newgoldrushCombining national case studies and comparative work, “The New Gold Rush: the new multinationals and the commodification of public sector work” examines the transformations involved for capital, labour, trade unions and service delivery in the drive towards public sector privatisation.

Editor Ursula Huws, in her introduction to the book, points out that the new public services industry comprises: “the very operations of our own government – the inner workings of the democratic machine and the services that citizens expect to receive” (p2);  ie health care, education, social security, and environmental protection, as well as all the associated information, communication and facilities support. This has all become a gold mine for capital, open to penetration by multinationals and powerful new corporations. Central to the shift is the transformation of public services into standard replicable commodities, with their labour power effectively ‘recommodified’.

Analysts on the left typically consider privatisation in all its various forms – commercialisation of public organisations, joint ventures, full private ownership – as capital’s gain and labour’s loss. This collection provides plenty of evidence to support that understanding.

Let’s start with the commodification process itself. Colin Leys, a leading analyst of the conversion to market-led models of public service provision, illustrates some of the prerequisites for this in a discussion of the creation of ‘independent specialist treatment centres’ in the UK health service. (These ISTCs are set up to perform simple elective surgery and run by private firms). The introduction of such bodies depended upon a prior standardisation of clinical services (their structures and processes becoming discrete, measurable entities) underwritten by government investment and shielded from risk (here in the forms of payment of guaranteed volumes of procedures and immunity from clinical negligence). Demand for the new services was stimulated by extensive ideological campaigns against existing waiting times and in the name of patient choice. Finally, the UK’s National Health Service (NHS) workforce was itself cajoled into staffing the private facilities through a clamp down on existing NHS working practices and autonomy and the inducements of private sector style incentives and structures within ISTC employment.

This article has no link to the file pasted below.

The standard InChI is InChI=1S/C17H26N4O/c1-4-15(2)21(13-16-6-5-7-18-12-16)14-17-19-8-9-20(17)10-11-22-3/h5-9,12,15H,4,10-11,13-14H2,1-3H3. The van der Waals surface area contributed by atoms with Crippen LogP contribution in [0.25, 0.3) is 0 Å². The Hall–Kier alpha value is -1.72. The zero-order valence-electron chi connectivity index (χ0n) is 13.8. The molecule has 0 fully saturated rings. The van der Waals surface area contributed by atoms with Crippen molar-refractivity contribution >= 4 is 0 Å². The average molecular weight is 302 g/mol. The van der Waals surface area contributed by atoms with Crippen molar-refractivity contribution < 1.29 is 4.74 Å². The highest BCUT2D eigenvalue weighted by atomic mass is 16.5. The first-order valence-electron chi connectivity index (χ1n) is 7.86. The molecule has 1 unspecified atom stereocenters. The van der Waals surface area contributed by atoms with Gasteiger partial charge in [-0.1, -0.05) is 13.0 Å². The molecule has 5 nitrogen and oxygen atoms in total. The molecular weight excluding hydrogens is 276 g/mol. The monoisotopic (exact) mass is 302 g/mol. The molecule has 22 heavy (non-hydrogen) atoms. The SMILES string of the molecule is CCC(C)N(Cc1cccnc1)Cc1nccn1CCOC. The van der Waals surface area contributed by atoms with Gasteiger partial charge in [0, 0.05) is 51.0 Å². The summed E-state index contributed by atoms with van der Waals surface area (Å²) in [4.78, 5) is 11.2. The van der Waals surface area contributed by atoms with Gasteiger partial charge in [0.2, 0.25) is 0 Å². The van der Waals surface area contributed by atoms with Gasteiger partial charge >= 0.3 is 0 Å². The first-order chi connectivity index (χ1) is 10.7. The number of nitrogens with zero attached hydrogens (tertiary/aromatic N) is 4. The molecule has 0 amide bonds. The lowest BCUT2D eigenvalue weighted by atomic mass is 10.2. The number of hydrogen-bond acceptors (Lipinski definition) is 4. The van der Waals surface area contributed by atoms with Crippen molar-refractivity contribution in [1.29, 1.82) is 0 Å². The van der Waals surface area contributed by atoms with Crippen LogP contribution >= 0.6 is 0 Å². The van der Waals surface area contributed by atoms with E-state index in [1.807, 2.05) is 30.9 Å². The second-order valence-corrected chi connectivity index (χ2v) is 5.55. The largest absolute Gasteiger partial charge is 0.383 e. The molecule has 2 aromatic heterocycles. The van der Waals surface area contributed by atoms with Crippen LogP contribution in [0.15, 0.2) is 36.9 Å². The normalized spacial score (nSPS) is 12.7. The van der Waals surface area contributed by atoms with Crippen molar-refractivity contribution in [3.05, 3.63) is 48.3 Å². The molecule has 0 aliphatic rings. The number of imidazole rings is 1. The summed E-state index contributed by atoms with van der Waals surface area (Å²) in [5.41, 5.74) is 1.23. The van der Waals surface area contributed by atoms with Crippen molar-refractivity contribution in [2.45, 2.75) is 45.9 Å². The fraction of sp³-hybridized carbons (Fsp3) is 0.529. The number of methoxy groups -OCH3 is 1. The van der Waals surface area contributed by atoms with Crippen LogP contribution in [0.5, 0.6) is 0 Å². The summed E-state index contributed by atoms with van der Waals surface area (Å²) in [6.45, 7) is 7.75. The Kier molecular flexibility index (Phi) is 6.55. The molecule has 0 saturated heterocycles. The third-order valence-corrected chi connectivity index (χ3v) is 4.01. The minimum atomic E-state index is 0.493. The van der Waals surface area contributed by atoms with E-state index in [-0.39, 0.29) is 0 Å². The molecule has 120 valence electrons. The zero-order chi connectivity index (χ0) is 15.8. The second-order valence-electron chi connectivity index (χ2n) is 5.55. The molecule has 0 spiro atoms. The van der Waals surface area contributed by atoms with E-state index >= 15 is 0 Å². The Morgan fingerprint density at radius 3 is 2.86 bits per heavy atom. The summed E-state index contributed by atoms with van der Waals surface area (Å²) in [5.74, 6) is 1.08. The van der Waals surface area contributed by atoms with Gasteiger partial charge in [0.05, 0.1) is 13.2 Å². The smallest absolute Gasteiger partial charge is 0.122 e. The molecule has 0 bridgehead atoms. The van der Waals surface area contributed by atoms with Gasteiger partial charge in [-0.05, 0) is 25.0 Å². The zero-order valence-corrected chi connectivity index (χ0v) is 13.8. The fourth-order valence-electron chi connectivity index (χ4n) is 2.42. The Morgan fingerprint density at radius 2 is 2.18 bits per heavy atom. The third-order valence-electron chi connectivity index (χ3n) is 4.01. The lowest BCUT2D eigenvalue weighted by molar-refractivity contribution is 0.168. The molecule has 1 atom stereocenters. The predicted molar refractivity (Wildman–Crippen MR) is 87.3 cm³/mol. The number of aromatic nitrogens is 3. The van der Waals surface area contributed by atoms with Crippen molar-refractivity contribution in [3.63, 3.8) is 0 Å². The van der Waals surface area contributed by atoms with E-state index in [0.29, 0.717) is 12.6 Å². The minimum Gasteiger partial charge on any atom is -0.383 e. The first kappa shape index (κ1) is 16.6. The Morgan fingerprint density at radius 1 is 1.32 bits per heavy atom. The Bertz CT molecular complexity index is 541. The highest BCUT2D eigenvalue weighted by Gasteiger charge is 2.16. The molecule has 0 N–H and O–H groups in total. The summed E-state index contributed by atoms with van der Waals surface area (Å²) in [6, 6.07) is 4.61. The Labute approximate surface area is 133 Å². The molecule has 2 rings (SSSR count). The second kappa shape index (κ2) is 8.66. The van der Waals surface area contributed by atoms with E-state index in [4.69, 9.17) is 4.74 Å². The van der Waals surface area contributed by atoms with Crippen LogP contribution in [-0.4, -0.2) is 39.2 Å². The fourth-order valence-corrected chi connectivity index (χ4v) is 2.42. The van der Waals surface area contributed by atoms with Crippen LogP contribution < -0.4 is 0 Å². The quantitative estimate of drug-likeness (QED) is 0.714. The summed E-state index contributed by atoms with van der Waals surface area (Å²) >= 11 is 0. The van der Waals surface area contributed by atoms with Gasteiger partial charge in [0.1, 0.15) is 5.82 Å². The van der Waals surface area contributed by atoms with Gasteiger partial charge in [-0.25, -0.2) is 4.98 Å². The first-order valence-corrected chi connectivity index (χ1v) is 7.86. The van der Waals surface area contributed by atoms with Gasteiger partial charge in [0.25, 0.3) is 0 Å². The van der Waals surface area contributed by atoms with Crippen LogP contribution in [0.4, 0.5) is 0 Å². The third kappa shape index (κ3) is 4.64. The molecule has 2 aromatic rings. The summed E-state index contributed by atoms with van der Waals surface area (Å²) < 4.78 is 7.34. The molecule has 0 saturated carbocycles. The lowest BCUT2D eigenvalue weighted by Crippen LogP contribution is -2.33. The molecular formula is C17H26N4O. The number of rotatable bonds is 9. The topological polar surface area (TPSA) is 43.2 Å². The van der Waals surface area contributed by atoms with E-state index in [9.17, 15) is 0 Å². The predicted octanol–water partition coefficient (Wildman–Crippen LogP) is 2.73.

Huws suggests this model is applicable to other privatisations, and thus analytically valuable to us. The drive towards privatisation is often seen as prompted by the desire of trans-national corporations (TNCs) to open up new markets for profit-seeking – and many of these case studies show this to be a relevant factor. Leys notes, in addition, that the TNCs active in New Labour circles have not only market power but an increasing say in policy making too.

The role of capital in transforming public services is not confined to initial access, however. Having gained a foothold, a wide-ranging restructuring of public organisations soon follows, one covered in this collection in the fields of healthcare, telecoms, postal services and the rise of the call centre. A list of these organisational changes would include: unbundling of service processes, with non- core business procedures sold off (e.g. telecoms operations in postal service operators); ancillary functions such as cleaning, catering and transportation ‘outsourced’ to other private firms; centralisation of core functions in new, large sites (post distribution centres, megaclinics); and a reduced number of outlets open to the public (the call centre phenomenon).